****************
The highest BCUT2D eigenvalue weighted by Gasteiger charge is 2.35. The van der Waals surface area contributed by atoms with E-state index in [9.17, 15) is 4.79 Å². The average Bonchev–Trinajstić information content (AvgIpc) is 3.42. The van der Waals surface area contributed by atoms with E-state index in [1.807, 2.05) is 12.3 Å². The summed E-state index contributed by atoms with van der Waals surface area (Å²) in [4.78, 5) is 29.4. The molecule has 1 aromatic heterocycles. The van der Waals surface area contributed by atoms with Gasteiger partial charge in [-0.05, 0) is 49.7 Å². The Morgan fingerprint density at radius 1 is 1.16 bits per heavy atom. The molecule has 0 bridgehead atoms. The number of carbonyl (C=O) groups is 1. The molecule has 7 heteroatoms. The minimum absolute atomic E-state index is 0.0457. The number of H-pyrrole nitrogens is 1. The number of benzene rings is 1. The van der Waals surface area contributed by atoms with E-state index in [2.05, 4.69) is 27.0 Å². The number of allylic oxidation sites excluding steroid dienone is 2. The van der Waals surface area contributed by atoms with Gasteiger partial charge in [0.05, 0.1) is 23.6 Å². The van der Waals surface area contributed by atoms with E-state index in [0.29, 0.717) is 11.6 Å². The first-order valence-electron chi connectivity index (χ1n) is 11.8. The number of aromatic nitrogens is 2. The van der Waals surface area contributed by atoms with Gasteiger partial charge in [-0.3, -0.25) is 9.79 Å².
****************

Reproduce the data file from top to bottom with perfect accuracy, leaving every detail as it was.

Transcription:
The highest BCUT2D eigenvalue weighted by Gasteiger charge is 2.35. The van der Waals surface area contributed by atoms with E-state index in [9.17, 15) is 4.79 Å². The average Bonchev–Trinajstić information content (AvgIpc) is 3.42. The van der Waals surface area contributed by atoms with E-state index in [1.807, 2.05) is 12.3 Å². The summed E-state index contributed by atoms with van der Waals surface area (Å²) in [4.78, 5) is 29.4. The molecule has 1 aromatic heterocycles. The van der Waals surface area contributed by atoms with Gasteiger partial charge in [-0.05, 0) is 49.7 Å². The Morgan fingerprint density at radius 1 is 1.16 bits per heavy atom. The molecule has 0 bridgehead atoms. The number of carbonyl (C=O) groups is 1. The molecule has 7 heteroatoms. The minimum absolute atomic E-state index is 0.0457. The number of H-pyrrole nitrogens is 1. The number of benzene rings is 1. The van der Waals surface area contributed by atoms with E-state index in [2.05, 4.69) is 27.0 Å². The number of allylic oxidation sites excluding steroid dienone is 2. The van der Waals surface area contributed by atoms with Gasteiger partial charge in [0.05, 0.1) is 23.6 Å². The van der Waals surface area contributed by atoms with E-state index in [0.29, 0.717) is 11.6 Å². The first-order valence-electron chi connectivity index (χ1n) is 11.8. The number of aromatic nitrogens is 2. The van der Waals surface area contributed by atoms with Gasteiger partial charge in [-0.3, -0.25) is 9.79 Å².